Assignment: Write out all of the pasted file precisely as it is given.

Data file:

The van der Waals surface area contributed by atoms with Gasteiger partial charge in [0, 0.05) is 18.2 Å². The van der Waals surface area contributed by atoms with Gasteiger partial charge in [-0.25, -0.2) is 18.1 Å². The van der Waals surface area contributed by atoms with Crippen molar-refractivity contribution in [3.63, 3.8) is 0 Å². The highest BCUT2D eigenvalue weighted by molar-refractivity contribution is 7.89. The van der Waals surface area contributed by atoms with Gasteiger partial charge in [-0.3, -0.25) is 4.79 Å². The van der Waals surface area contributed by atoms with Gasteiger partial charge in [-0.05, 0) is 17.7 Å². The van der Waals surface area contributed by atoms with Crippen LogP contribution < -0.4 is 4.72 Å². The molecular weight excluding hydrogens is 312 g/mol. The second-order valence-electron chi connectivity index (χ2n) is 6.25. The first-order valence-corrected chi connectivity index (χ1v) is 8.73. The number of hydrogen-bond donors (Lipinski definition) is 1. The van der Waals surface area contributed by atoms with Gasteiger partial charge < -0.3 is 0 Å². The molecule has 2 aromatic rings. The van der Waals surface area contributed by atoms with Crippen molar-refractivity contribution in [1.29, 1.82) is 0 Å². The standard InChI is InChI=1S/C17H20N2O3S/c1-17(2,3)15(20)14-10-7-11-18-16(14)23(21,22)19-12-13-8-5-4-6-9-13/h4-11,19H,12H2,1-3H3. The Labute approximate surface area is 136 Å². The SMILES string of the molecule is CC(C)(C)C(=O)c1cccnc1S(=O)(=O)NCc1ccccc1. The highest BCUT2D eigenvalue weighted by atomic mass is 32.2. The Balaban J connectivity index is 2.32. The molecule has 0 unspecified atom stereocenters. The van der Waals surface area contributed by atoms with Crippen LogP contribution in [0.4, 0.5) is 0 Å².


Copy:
The van der Waals surface area contributed by atoms with Gasteiger partial charge in [0, 0.05) is 18.2 Å². The van der Waals surface area contributed by atoms with Gasteiger partial charge in [-0.25, -0.2) is 18.1 Å². The van der Waals surface area contributed by atoms with Crippen molar-refractivity contribution in [3.63, 3.8) is 0 Å². The highest BCUT2D eigenvalue weighted by molar-refractivity contribution is 7.89. The van der Waals surface area contributed by atoms with Gasteiger partial charge in [-0.3, -0.25) is 4.79 Å². The van der Waals surface area contributed by atoms with Gasteiger partial charge in [-0.05, 0) is 17.7 Å². The van der Waals surface area contributed by atoms with Crippen LogP contribution < -0.4 is 4.72 Å². The molecular weight excluding hydrogens is 312 g/mol. The second-order valence-electron chi connectivity index (χ2n) is 6.25. The first-order valence-corrected chi connectivity index (χ1v) is 8.73. The number of hydrogen-bond donors (Lipinski definition) is 1. The van der Waals surface area contributed by atoms with Gasteiger partial charge < -0.3 is 0 Å². The molecule has 2 aromatic rings. The van der Waals surface area contributed by atoms with Crippen molar-refractivity contribution in [1.29, 1.82) is 0 Å². The standard InChI is InChI=1S/C17H20N2O3S/c1-17(2,3)15(20)14-10-7-11-18-16(14)23(21,22)19-12-13-8-5-4-6-9-13/h4-11,19H,12H2,1-3H3. The Labute approximate surface area is 136 Å². The SMILES string of the molecule is CC(C)(C)C(=O)c1cccnc1S(=O)(=O)NCc1ccccc1. The highest BCUT2D eigenvalue weighted by atomic mass is 32.2. The Balaban J connectivity index is 2.32. The molecule has 0 unspecified atom stereocenters. The van der Waals surface area contributed by atoms with Crippen LogP contribution in [0.4, 0.5) is 0 Å².